Vanity Refresh


One thing that always makes a piece of furniture look brand new is a new coat of paint.  As you can see (here, and here), I've had my fair share of refreshing furniture.


The vanities in the master bathroom were originally painted white.  It was weird though, some pieces looked like they were hand painted, and the others professionally sprayed.  The vanities are original to the house and they were custom made.  They are solid and study so there was no need to get rid of them, just a nice coat of paint would do the trick.

12 Shades of grey
My M.O. is usually black paint, but we did our best to find a gray that would go with the tile that is already in the bathroom.  The tile isn’t our favorite, but it is in great condition.  It has tones of yellow, beige, and grays.  We took paint swatches in every gray we could find at the local do-it-yourself store.  The choice wasn’t easy, as they all looked ok to me.  In the end, we chose Valspar Mark Twain Ombra Gray (who comes up with this stuff?) because we both liked it and it was dark enough for the job.  A gallon did the trick for both vanities and we used semi-gloss.

So writing about this process is a hell of a lot easier than actually doing it.  It is time consuming, but can be done in a weekend.  You’ll be happy in the end when it looks like you have a brand new piece of furniture.


Remove everything from the drawers, etc.  Remove all of the hardware and take off the drawer or door. This might be a good time for you to organize your belongings too.  Everything will be sanded down and be full of dust, so there isn’t a need to clean anything off.  Put down a drop cloth, because it will get dirty.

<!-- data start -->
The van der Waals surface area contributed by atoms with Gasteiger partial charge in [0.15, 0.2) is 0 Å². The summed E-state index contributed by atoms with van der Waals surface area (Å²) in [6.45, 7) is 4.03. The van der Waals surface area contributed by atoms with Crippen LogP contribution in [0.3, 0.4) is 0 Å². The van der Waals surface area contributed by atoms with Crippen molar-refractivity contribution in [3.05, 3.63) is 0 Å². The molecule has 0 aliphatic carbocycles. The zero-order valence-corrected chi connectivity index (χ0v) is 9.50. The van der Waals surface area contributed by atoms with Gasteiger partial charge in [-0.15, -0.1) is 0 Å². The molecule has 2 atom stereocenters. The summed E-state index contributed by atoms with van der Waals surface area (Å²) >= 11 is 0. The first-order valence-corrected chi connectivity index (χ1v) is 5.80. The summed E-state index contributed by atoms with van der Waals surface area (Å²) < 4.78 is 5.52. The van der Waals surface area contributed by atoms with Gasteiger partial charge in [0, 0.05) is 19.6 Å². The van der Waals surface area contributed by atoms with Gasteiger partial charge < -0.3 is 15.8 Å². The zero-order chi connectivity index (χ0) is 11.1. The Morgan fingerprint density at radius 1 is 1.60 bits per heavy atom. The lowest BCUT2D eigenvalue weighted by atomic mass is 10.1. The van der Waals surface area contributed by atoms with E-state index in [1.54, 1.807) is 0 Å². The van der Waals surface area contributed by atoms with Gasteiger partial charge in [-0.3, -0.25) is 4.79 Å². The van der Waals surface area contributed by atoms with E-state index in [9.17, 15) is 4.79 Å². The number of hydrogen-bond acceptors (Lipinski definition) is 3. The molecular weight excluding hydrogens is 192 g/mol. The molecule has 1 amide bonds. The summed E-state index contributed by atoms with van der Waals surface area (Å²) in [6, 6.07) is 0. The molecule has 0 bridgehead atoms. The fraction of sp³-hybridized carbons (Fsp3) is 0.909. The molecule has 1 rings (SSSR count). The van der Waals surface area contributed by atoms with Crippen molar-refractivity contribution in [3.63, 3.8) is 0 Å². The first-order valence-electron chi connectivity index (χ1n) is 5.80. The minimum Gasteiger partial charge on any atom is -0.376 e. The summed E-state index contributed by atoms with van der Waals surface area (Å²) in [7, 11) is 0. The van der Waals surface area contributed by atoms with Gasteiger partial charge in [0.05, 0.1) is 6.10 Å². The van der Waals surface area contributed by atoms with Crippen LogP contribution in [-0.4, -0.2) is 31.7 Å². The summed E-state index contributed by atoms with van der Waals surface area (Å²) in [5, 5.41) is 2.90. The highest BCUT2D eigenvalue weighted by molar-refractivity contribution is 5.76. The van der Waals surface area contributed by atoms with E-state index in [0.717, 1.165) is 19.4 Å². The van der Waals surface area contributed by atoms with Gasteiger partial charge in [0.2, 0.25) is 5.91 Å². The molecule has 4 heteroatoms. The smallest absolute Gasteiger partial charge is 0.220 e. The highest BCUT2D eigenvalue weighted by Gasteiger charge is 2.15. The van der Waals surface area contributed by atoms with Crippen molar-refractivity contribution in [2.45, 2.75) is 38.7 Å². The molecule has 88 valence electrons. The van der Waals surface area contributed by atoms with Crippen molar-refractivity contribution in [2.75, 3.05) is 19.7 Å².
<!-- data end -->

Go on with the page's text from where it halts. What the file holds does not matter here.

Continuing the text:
Using a sander (we used a random orbital), start with a coarse grit sand pad.  Attach a shop vacuum to the sander and don’t forget to turn it on.  The coarse sanding will take off most of the current paint. Make sure you don’t round the edges of the wood when you do the sides.  Once you used the coarse grit, do another round of a finer grit, and then another round of the finest.  The wood will be exposed in most parts.  You should be able to run your hands smoothly down the wood.


Use the wet vacuum to clean up any dust or paint that came off while sanding.  Using a wet cloth, wipe down the furniture and allow it enough time to dry.

Prepping for Painting

Make sure your area is dust free and clean.  You don’t want any of the sanding dust mixing with the wet paint.  Don’t forget to clean off the drop cloth you used for the sanding.

If there are any areas that you need to tape off, do it now.  Using a hairdryer on the tape will help to prevent any bleeding around the edges of the tape.


A small foam roller works best for a project like this.  Because we are using a semi-gloss, any imperfections are more forgiving and you wont have to sand in between coats, like I did with the bar table.

This project took three coats of paint.  The primer was already built into the paint, which also saved an extra step. Allow ample time to dry as it will be tacky.

Putting it all back together

Once the paint is no longer tacky, about 24 hours, you can put the hardware back on and put the furniture back together.  It is recommended to wipe down the drawers again and put a liner in the bottom before putting your items back in.  In the future, we will be adjusting the gaps - see a future post on that.


There you go, a “new” piece of furniture that cost you not much more than a gallon of paint (assuming you have the other supplies). It is worth your time and following all the steps so it looks its very best.

<3 mk

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